Bristol-Myers Squibb has reported positive results from a Phase III trial (CheckMate -066) comparing an investigational PD-1 immune checkpoint inhibitor, Opdivo, to the chemotherapy dacarbazine (DTIC) in patients with treatment naïve BRAF wild-type advanced melanoma.
A total of 418 patients with treatment naïve BRAF wild-type unresectable Stage III and IV melanoma were enrolled in the trial and they were randomised to receive either Opdivo 3mg/kg every two weeks or DTIC 1000mg/m2 every three weeks.
The randomised double blind trial met the primary endpoint of overall survival (OS) with the median OS not reached for Opdivo vwersus 10.8 months for DTIC.
The company said that the one-year survival rate was 73% for Opdivo versus 42% for DTIC and there was a 58% decrease in the risk of death for patients treated with Opdivo.
Institute Gustave Roussy professor of Dermatology and head of the Dermatology Unit Caroline Robert said: "The results from CheckMate -066 are significant as they represent the first time a PD-1 immune checkpoint inhibitor has shown a survival benefit in a randomised Phase III trial.
"This represents a major milestone in the study of treatment naïve patients with wild-type BRAF advanced melanoma."
The company said that in the trial, safety was reported in all patients treated in the Opdivo and DTIC arms.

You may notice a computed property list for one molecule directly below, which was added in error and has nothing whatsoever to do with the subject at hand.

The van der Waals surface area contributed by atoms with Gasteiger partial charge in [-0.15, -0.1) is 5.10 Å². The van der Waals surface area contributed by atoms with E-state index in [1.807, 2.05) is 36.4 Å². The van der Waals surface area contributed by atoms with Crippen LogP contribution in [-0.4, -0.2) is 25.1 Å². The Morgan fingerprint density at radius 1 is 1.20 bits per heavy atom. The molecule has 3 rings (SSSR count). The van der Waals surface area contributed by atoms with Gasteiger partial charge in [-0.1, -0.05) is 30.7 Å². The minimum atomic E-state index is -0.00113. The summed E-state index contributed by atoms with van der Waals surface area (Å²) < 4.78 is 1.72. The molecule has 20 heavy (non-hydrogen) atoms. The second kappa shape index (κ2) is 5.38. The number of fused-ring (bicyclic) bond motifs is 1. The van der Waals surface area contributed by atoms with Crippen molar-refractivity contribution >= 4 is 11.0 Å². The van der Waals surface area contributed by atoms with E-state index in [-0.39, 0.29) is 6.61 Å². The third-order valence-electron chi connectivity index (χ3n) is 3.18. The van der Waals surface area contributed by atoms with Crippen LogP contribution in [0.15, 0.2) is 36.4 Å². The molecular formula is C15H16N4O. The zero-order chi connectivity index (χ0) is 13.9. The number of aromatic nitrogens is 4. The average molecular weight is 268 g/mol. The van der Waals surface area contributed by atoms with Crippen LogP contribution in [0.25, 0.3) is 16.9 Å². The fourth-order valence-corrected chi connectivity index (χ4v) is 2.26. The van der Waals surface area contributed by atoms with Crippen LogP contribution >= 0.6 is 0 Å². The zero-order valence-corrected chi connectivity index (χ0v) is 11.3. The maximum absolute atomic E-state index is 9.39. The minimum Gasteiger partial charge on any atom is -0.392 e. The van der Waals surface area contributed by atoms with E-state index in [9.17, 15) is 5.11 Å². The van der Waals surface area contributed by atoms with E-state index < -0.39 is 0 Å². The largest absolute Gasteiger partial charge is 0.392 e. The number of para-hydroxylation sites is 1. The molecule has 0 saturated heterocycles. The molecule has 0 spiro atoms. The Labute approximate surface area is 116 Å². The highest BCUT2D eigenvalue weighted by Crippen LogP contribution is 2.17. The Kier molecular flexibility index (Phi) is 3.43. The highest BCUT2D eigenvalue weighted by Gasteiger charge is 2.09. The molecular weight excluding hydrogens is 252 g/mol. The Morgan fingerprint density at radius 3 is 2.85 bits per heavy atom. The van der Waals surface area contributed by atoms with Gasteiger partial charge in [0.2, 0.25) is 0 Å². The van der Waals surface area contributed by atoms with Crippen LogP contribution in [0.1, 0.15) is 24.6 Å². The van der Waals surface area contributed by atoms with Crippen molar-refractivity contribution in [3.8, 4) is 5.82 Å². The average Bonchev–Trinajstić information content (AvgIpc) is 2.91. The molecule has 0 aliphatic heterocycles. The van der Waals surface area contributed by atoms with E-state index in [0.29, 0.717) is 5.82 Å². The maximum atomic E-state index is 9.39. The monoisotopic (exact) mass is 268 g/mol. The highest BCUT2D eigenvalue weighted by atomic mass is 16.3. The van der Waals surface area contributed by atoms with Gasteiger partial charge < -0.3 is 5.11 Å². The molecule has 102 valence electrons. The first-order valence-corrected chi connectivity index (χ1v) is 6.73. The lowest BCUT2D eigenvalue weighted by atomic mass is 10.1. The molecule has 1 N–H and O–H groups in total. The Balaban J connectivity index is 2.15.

The trial, designed in consultation with the Committee for Medicinal Products for Human Use (CHMP), was primarily conducted in countries where DTIC is a commonly-used treatment in the first-line setting, including Canada, Europe and Australia, but not at US trial sites.
Bristol-Myers Squibb senior vice-president and head of Development, Oncology Michael Giordano said: "Results from this Phase III Opdivo trial with a survival endpoint build upon the pioneering science that led to the introduction of Yervoy in 2011 and underscore our strategic commitment to provide more patients with the potential opportunity for long-term survival.
"And, we continue to develop our immuno-oncology portfolio across the continuum of melanoma and multiple other cancers as single agents and as part of combination regimens."
The company has proposed the name Opdivo, which, if approved by health authorities, will serve as the trademark for nivolumab.